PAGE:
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BOOK REVIEW

'The Children's Day' by Michiel Heyns

The debut novel set in South Africa during apartheid has well-written characters and humor, but is sometimes difficult to follow as it flits about adulthood, teen years and childhood.

August 28, 2009|Amy Wallen

Sex and politics on the playground. Yes, another coming-of-age story.

Two potential drawbacks of such stories are the episodic nature of the telling, and the child's point of view: Episodic narrative fails when it is too disjointed. And a child's point of view -- though often cute -- can be shallow and uncompelling. South African author Michiel Heyns, in his first novel "The Children's Day," does deliver on both elements, one less successfully than the other. But with rich language and characters, as well as titillating humor, the imperfections are forgivable.

Simon, a precocious boy, is naive in the ways of love. It's 1960s apartheid South Africa, and Simon is a white child living in the small town of Verkeerdespruit. His naivete leads to many puzzling situations: Why do the village mothers run out of town the slick motorcyclist whom all the village boys love and admire just because he takes them skinny-dipping? And what is the deal with the man Simon calls "my stranger" (as in don't-talk-to-strangers stranger), who offers to teach him how to masturbate?

We are first introduced to teenage Simon at Wesley College, his boarding school. The tennis coach informs the team that they will be playing a special tournament with the Clutch Plates -- the team from a technical school: "As children of privilege and culture, it was our duty to share our amenities with the less privileged . . . and we resigned ourselves to our putative high-mindedness." When the Clutch Plates arrive, he is surprised to see his old chum Fanie van den Bergh step off the bus. Then Simon takes the reader back through his years as a primary school student when he had been a classmate of Fanie's and instead of plot we travel along these recollections through which Simon reflects on the intersection of sex, power and the world at large.

In one of these episodes, Simon recalls a Ladies Home Journal cartoon with "S-E-X" in the caption. The dictionary was not much help in solving this mystery, so he "saved up the word and watched for things to fall into place around it."

It is in Simon's analyses where we see the crossover of his child and adult mind filtering and interpreting the secrets he is trying to unravel.

As the answers remain out of reach, he recalls his mother saying, "When you grow up you'll discover that you don't know much more, you just get better at living with your ignorance."

Heyns paints the narrator, the reflecting adult Simon, in such subtle tones as to make him invisible -- more a conscience than overarching presence.

The storytelling falters, however, when Heyns skips back and forth between Simon as child and Simon as teenager. He forces the connections via episodic flashbacks, but what the episodes lack in continuity, they reward with the splendid characters who inhabit them. Heyns creates empathy for the good and the bad in a short amount of space:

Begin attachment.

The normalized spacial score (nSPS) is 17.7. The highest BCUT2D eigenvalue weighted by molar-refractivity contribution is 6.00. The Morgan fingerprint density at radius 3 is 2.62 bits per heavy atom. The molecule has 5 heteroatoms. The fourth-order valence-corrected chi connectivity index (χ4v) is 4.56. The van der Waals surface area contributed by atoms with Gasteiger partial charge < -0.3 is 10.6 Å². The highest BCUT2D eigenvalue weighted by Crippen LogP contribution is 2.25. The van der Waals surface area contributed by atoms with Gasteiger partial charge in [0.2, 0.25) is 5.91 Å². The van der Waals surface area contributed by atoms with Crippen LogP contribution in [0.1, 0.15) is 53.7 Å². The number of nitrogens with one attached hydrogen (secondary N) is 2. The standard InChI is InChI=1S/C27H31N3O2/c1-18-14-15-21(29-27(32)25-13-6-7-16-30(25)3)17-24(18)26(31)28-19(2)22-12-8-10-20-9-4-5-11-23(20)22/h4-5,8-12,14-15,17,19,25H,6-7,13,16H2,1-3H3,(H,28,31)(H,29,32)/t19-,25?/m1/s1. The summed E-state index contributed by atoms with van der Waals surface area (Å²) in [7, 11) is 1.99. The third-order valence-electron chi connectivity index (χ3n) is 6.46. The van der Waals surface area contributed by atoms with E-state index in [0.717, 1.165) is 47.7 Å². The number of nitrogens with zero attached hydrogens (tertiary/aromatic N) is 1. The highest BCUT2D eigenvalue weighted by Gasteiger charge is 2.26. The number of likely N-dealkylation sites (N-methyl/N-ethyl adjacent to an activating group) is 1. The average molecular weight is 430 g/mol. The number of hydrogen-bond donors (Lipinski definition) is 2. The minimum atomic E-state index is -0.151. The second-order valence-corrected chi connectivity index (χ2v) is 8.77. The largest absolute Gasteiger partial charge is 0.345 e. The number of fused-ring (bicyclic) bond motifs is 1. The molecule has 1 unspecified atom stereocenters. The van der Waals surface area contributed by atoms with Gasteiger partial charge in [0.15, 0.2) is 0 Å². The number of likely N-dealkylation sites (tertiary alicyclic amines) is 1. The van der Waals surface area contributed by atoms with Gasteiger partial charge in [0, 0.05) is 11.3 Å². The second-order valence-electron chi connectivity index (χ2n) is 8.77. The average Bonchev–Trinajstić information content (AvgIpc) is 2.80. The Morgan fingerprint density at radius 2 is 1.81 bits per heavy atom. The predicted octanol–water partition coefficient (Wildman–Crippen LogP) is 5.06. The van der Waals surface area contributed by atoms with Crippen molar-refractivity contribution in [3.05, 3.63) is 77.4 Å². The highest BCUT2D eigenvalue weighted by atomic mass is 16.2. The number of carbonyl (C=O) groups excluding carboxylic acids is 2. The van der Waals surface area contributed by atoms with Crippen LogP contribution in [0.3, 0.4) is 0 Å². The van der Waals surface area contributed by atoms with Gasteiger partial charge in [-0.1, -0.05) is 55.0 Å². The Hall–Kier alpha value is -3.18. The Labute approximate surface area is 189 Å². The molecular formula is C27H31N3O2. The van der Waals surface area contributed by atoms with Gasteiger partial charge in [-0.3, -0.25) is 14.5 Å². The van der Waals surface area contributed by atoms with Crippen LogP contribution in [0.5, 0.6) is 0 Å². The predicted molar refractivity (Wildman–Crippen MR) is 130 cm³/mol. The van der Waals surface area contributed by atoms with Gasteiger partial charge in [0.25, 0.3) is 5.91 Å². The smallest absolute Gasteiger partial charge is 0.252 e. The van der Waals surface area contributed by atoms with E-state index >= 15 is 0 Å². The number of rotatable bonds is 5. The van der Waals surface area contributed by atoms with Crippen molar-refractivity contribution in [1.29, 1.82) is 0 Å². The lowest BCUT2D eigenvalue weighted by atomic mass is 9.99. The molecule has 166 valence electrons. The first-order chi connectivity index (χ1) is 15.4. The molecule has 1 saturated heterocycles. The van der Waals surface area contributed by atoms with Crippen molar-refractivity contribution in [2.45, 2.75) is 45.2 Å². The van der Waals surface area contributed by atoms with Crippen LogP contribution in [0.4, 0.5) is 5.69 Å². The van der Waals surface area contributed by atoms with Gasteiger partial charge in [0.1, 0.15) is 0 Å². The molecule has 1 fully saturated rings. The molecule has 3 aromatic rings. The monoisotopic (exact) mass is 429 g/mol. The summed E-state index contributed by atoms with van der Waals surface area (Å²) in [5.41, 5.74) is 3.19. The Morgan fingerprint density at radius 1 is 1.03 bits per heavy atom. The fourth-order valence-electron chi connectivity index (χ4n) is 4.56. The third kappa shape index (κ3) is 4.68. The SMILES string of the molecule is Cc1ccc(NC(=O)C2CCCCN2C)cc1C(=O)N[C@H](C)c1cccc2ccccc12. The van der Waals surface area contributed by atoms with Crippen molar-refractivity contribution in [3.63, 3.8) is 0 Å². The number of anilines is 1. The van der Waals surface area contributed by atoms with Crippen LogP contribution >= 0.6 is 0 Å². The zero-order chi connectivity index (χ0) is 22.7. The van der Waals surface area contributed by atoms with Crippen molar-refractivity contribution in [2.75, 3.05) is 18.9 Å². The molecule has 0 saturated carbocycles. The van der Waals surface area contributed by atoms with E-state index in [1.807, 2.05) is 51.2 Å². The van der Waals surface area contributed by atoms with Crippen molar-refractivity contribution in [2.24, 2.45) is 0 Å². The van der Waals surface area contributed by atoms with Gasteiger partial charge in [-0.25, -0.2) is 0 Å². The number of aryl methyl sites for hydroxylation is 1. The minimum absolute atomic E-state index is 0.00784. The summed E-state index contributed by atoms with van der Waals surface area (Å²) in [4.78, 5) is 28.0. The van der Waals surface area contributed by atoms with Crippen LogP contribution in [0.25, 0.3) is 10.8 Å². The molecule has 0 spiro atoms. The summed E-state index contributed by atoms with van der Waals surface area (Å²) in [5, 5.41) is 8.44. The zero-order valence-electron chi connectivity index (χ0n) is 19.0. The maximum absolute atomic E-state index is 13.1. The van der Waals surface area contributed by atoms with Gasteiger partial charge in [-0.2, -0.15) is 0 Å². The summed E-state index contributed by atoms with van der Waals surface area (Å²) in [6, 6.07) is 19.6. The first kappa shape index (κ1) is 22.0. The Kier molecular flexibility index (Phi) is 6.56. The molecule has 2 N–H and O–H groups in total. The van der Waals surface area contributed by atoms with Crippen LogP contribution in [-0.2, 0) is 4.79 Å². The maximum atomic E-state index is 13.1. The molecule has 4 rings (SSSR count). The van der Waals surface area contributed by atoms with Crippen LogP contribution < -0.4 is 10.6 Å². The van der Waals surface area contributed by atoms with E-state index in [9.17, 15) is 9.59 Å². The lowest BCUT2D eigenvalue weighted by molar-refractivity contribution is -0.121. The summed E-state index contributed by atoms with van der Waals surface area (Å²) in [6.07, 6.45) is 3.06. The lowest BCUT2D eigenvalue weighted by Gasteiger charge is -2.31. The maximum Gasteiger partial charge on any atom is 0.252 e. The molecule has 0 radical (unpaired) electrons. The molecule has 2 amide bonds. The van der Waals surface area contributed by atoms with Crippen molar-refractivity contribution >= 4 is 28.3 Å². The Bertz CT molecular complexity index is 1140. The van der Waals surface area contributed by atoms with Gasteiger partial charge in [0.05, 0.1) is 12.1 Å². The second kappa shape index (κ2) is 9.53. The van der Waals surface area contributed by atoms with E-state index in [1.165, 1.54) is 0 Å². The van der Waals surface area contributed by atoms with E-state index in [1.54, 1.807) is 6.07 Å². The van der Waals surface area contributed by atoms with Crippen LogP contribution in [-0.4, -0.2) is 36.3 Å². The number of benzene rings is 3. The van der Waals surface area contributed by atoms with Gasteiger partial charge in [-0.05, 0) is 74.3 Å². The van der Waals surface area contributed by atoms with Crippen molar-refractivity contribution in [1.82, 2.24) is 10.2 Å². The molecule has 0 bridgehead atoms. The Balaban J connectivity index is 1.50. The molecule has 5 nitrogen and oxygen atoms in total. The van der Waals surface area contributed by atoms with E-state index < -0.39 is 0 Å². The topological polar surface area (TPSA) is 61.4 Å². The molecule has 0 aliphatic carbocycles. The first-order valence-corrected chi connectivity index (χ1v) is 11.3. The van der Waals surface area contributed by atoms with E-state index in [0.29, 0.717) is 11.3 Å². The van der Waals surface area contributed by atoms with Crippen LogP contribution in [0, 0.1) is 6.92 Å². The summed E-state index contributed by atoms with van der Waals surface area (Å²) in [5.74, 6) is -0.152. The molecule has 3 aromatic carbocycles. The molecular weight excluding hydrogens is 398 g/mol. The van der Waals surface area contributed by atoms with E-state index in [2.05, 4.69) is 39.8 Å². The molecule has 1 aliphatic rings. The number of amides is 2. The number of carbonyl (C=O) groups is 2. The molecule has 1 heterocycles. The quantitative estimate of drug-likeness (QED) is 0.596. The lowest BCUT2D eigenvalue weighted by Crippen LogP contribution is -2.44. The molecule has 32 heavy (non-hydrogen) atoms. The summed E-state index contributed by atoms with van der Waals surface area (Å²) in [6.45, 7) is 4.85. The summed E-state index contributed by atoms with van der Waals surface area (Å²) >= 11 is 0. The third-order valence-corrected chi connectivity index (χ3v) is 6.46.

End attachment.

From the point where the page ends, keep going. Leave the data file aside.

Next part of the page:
Chinless Betty, an adult with whom the child Simon shares cream soda floats at the local cafe, answers some of Simon's recondite questions. Her responses, and his mother's, are heart-stopping and humorous moments.

Betty, the village phone operator, recounts her disagreement with a caller who wants her to speak in Afrikaans first, then English, and she explains to Simon that it's a matter of principle.

"What's a principle?" Simon asks, to which Betty replies: "A principle is something that you're prepared to make yourself unpleasant about."

Simon suffers the trials and tribulations of love, as relationships sour or shift: His primary school crush dumps him for a rugby player.

He observes aggressors and victims in relationships, tries to differentiate love from sex and power, distinguish human frailty from backbone.

Simon also observes unconventional love struggling against society's prejudices: Klasie the postmaster who lives with his devoutly Catholic mother falls in love with Trevor the pink-shirted hitchhiker. Gradually, love begins to get crowded out for Simon and he begins to understand how people can abuse power in its guise.

In one scene he discusses "Great Expectations" with "my stranger" and we see his conflict. "Miss Havisham did wrong . . . because she taught Estella never to love anybody, but I don't know . . . I can sort of see her point . . . the one who loves is weak and the one who doesn't love is strong."

When his observations become more and more tainted, he is called a cynic.

"What's cynical?" he asks.

His mother replies: "[P]eople who don't believe in life anymore."

Heyns' story goes beyond Simon's coming-of-age and broaches something much bigger: society's own struggles with coming-of-age.

--

Wallen is a book reviewer, novelist and the "Unconventional Relationships" columnist for the Faster Times.

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